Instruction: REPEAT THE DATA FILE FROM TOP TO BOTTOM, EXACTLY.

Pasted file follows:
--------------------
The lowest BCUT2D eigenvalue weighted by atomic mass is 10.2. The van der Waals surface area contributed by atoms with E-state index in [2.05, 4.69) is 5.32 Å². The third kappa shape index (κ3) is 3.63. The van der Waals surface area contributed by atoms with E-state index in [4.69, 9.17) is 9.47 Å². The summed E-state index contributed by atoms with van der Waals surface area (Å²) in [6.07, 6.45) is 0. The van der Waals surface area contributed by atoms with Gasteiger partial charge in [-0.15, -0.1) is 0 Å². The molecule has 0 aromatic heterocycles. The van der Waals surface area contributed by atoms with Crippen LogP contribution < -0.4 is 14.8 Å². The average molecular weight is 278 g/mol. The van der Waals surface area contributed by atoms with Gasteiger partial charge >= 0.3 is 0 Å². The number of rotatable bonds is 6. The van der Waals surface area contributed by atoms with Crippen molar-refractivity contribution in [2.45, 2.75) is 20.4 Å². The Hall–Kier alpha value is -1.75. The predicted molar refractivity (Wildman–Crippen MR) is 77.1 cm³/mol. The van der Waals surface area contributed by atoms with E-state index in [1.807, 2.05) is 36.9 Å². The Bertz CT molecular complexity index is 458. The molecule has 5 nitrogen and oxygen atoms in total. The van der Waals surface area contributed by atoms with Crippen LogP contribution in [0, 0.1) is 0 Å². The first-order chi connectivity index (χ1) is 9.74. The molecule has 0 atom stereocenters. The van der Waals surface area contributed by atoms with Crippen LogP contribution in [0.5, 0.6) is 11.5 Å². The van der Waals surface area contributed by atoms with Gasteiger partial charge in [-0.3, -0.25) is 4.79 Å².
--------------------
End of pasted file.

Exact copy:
The lowest BCUT2D eigenvalue weighted by atomic mass is 10.2. The van der Waals surface area contributed by atoms with E-state index in [2.05, 4.69) is 5.32 Å². The third kappa shape index (κ3) is 3.63. The van der Waals surface area contributed by atoms with E-state index in [4.69, 9.17) is 9.47 Å². The summed E-state index contributed by atoms with van der Waals surface area (Å²) in [6.07, 6.45) is 0. The van der Waals surface area contributed by atoms with Gasteiger partial charge in [-0.15, -0.1) is 0 Å². The molecule has 0 aromatic heterocycles. The van der Waals surface area contributed by atoms with Crippen LogP contribution < -0.4 is 14.8 Å². The average molecular weight is 278 g/mol. The van der Waals surface area contributed by atoms with Gasteiger partial charge >= 0.3 is 0 Å². The number of rotatable bonds is 6. The van der Waals surface area contributed by atoms with Crippen molar-refractivity contribution in [2.45, 2.75) is 20.4 Å². The Hall–Kier alpha value is -1.75. The predicted molar refractivity (Wildman–Crippen MR) is 77.1 cm³/mol. The van der Waals surface area contributed by atoms with E-state index in [1.807, 2.05) is 36.9 Å². The Bertz CT molecular complexity index is 458. The molecule has 5 nitrogen and oxygen atoms in total. The van der Waals surface area contributed by atoms with Crippen LogP contribution in [0, 0.1) is 0 Å². The first-order chi connectivity index (χ1) is 9.74. The molecule has 0 atom stereocenters. The van der Waals surface area contributed by atoms with Crippen LogP contribution in [0.5, 0.6) is 11.5 Å². The van der Waals surface area contributed by atoms with Gasteiger partial charge in [-0.3, -0.25) is 4.79 Å².